Tags: Baby Y, Health And Wellness, Living Well Eating Smart, Tips, Seasonal, Allergies

Living Well Eating Smart Logo

Girl Sneezing with Tissue

Seasonal Allergies

Now that spring is in the air and the landscape is turning green, your little ones might be experiencing symptoms of seasonal allergies: watery eyes, itchy nose, sneezing and so on. While children don't typically develop seasonal allergies until the ages of 3-5, little ones between the ages of 1-2 can still develop allergies to dust mites and pet dander, according to the Cleveland Clinic.

How do you know if your child is experiencing “hay fever” or simply sick with a cold? There are a few key differences between the two. First, look to see if they have clear, watery mucus. This is a hallmark of an allergy response, as opposed to a cold when mucus may be thicker and darker in color. Next, pay attention to see if symptoms improve when the child is removed from certain environments. If you go for a ride in the car with the air conditioner on and symptoms clear up, chances are they're dealing with an allergy.

Another red flag that your child may be suffering from an allergy is if either parent has been previously diagnosed with an allergy. While your child may not develop the same type of allergy, they are more likely to develop one. Lastly, itchiness and extended length of time experiencing symptoms can be an indicator for allergy – since colds will typically improve within a few days.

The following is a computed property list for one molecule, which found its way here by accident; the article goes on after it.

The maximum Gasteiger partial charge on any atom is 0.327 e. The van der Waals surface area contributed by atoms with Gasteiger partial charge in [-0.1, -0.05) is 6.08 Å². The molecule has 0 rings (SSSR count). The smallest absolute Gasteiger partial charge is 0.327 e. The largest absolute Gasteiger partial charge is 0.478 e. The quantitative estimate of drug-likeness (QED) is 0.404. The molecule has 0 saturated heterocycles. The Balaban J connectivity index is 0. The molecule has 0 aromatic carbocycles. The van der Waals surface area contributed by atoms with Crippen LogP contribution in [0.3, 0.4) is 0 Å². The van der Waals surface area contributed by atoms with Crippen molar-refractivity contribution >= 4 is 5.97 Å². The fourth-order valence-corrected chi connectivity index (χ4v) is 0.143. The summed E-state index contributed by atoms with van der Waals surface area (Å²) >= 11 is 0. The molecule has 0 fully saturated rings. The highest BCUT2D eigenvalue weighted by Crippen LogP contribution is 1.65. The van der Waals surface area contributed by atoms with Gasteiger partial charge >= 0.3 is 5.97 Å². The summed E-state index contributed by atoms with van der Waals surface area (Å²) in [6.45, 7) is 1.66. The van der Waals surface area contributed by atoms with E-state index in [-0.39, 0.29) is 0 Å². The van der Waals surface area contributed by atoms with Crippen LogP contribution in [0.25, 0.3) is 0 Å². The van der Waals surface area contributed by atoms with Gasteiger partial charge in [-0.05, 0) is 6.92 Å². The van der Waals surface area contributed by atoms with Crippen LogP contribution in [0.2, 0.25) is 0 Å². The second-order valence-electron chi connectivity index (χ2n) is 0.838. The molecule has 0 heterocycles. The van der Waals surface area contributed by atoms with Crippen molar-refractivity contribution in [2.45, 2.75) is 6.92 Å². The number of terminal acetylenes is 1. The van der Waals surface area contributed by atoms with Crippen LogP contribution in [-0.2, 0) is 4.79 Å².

What do you do if you suspect your child has seasonal allergies? First, talk to their pediatrician. They may prescribe simple remedies such as saline nasal sprays or over-the-counter medications that are safe for little ones. Or, if more severe, they may recommend meeting with an allergist for further testing and/or treatment.

Once diagnosed with seasonal allergies, there are simple ways to manage flare-ups from environmental aggressors. The American Academy of Allergies, Asthma and Immunology recommends taking part in outdoor activities later in the day, since pollen levels typically peak between 5:00 – 10:00 a.m. They also suggest changing clothes and showering (or washing hands) after outdoor play whenever possible. Drying bedding and clothes in a dryer instead of hanging outdoors and keeping windows shut with the air conditioner on to prevent the spread of pollen can also make a difference.